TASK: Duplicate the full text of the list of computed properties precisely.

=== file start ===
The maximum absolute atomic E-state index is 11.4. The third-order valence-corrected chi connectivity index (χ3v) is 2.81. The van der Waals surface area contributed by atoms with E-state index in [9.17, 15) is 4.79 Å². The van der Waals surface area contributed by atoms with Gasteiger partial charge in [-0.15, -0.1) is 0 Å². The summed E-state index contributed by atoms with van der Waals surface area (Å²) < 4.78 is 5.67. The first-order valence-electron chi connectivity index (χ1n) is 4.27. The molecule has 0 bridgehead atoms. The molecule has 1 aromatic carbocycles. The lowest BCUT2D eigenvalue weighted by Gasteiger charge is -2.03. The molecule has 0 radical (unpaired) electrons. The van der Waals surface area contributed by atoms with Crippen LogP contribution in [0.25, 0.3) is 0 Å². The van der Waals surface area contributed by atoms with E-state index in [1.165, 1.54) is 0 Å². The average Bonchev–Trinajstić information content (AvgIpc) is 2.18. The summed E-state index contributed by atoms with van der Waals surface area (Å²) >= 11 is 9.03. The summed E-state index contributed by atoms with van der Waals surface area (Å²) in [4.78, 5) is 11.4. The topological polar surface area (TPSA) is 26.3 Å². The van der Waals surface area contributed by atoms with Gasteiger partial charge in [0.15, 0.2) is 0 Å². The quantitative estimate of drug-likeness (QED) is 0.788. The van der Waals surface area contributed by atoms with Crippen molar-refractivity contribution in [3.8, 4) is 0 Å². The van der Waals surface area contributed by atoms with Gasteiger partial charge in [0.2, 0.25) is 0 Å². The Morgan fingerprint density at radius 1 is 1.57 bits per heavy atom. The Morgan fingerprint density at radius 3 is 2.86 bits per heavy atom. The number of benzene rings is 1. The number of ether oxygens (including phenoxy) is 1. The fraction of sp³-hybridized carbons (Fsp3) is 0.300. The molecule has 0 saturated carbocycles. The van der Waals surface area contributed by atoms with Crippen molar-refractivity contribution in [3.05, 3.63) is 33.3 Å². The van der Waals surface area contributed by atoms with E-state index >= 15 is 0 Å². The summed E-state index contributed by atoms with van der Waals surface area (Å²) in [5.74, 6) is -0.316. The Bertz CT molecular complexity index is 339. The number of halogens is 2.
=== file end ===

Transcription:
The maximum absolute atomic E-state index is 11.4. The third-order valence-corrected chi connectivity index (χ3v) is 2.81. The van der Waals surface area contributed by atoms with E-state index in [9.17, 15) is 4.79 Å². The van der Waals surface area contributed by atoms with Gasteiger partial charge in [-0.15, -0.1) is 0 Å². The summed E-state index contributed by atoms with van der Waals surface area (Å²) < 4.78 is 5.67. The first-order valence-electron chi connectivity index (χ1n) is 4.27. The molecule has 0 bridgehead atoms. The molecule has 1 aromatic carbocycles. The lowest BCUT2D eigenvalue weighted by Gasteiger charge is -2.03. The molecule has 0 radical (unpaired) electrons. The van der Waals surface area contributed by atoms with Crippen LogP contribution in [0.25, 0.3) is 0 Å². The van der Waals surface area contributed by atoms with E-state index in [1.165, 1.54) is 0 Å². The average Bonchev–Trinajstić information content (AvgIpc) is 2.18. The summed E-state index contributed by atoms with van der Waals surface area (Å²) >= 11 is 9.03. The summed E-state index contributed by atoms with van der Waals surface area (Å²) in [4.78, 5) is 11.4. The topological polar surface area (TPSA) is 26.3 Å². The van der Waals surface area contributed by atoms with Gasteiger partial charge in [0.15, 0.2) is 0 Å². The quantitative estimate of drug-likeness (QED) is 0.788. The van der Waals surface area contributed by atoms with Crippen molar-refractivity contribution in [3.8, 4) is 0 Å². The van der Waals surface area contributed by atoms with Gasteiger partial charge in [0.2, 0.25) is 0 Å². The Morgan fingerprint density at radius 1 is 1.57 bits per heavy atom. The Morgan fingerprint density at radius 3 is 2.86 bits per heavy atom. The number of benzene rings is 1. The number of ether oxygens (including phenoxy) is 1. The fraction of sp³-hybridized carbons (Fsp3) is 0.300. The molecule has 0 saturated carbocycles. The van der Waals surface area contributed by atoms with Crippen molar-refractivity contribution in [3.05, 3.63) is 33.3 Å². The van der Waals surface area contributed by atoms with E-state index >= 15 is 0 Å². The summed E-state index contributed by atoms with van der Waals surface area (Å²) in [5.74, 6) is -0.316. The Bertz CT molecular complexity index is 339. The number of halogens is 2.